Check Out HHY, An Undervalued High Yield Bond Fund

| About: Brookfield Real (RA)


HHY trades at a 12% discount with a distribution yield of 10%.

An upcoming three-way fund merger comes with a two-year expense cap.

Moody's expects the default rate for high yield bonds to drop next year due to stabilizing oil prices.

Brookfield High Income Fund (HHY) is a leveraged closed-end bond fund that seeks a high current income along with some capital growth. The fund invests primarily in high yield corporate bonds.

(Data below is sourced from the Brookfield website unless otherwise stated.)

Earlier this year, the Brookfield board approved a plan to merge three existing closed-end funds - HHY, HTR and BOI into a new closed-end fund to be named Brookfield Real Assets Income Fund. The merger requires shareholder approval from each fund.

So far, the HHY and HTR shareholders have approved the merger, but the shareholder meeting on September 15 had to be adjourned to allow for further solicitation of BOI shareholders to meet the requirement that holders of a majority of BOI shares vote in favor of the reorganization. As of September 9, they needed another 5.9% of BOI shareholders to win approval.

Most likely, it is just a matter of time before Brookfield gets the required approval from BOI shareholders. If that occurs, this is a description of the new fund:

1) Investment Strategy: The fund will pursue a multi-asset, multi-portfolio management strategy investing primarily in infrastructure, real estate and natural resources (Real Assets) fixed income securities and other debt instruments, including corporate credit securities (similar to HHY) and securitized mortgage backed securities (similar to BOI and HTR). To a lesser extent, the new combined fund will also invest in Real Asset equity securities.

2) More Investment Flexibility: The new approach will allow management to allocate the fund's investments across multiple industries and sectors across Real Assets, which could result in more stable income and less volatile returns across market cycles.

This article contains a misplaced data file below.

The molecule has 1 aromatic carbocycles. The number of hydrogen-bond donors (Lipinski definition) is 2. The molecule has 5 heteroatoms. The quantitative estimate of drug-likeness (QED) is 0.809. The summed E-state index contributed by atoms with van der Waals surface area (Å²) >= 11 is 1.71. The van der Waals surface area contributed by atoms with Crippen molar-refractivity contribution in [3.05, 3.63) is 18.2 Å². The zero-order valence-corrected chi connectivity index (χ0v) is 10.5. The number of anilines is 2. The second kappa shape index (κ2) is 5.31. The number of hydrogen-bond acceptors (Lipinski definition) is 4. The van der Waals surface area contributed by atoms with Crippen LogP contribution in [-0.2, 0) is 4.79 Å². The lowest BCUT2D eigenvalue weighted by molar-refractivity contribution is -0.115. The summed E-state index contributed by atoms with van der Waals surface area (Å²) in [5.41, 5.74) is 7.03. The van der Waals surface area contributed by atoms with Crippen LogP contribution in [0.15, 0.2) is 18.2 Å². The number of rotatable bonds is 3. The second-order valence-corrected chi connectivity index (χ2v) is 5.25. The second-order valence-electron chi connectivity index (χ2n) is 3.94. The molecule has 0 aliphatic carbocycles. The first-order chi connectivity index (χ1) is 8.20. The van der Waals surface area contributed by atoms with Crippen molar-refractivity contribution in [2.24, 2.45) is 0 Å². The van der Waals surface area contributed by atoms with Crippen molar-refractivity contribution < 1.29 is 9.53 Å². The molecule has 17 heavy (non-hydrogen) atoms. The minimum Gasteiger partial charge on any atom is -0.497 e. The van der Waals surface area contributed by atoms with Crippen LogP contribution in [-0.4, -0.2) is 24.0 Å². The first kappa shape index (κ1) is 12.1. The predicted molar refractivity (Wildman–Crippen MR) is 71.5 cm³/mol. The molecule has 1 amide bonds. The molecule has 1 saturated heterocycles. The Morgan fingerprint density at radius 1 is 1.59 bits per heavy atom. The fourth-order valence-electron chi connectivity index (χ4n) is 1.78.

3) Potential for Greater Income, Income Growth and Capital Appreciation

4) Potential for Improved Secondary Market Trading: Due to larger asset size of the new fund.

5) Potential for Operational Cost Savings: Due to economy of scale and larger asset size.

6) Cost of the Reorganizations Borne By Brookfield.

7) Expense Cap for two Years: Management fees for the new fund will be 1.0% of managed assets. This is equivalent to the management fee of BOI, but is actually higher than the management fees for HHY and HTR.

But Brookfield has agreed to waive a portion of its fees and/or reimburse expenses for two years following the closing date of the merger so that the total annual operating expense of the fund will not exceed 1.03% of net assets. During this two-year expense cap period, the fund's annual operating expense ratio (excluding the cost of leverage) will be approximately the same as HTR's current expense ratio, and will be below the expense ratio of BOI and HHY.

HHY is currently selling at a discount to NAV of -12.73% compared to the 52-week average discount of -10.51%. Over the last year, the discount has ranged between -7.19% and -15.73%.

Source: cefconnect

HHY: Five-Year Discount History

The three-month, six-month and one-year Z-scores are all well into negative territory, which means that HHY is trading at a discount to net asset value that is between one and three standard deviations above average depending on the time period.

3-month Z-score = -2.69 (3-month average discount= -9.95%)

6-month Z-score = -3.50 (6-month average discount = -9.58%)

1-year Z-score = -1.27 (1-year average discount = -10.48%)

Source: cefanalyzer

High Yield Defaults Expected to Decrease Next Year

Moody's recently issued a report where they expect a decrease in the one-year default rate for speculative-grade corporate debt in 2017, largely due to stabilizing oil prices. The rate is currently 5.7%, and they actually expect an increase to 6.4% by January. But then, they expect a drop to 4.5% by August, 2017.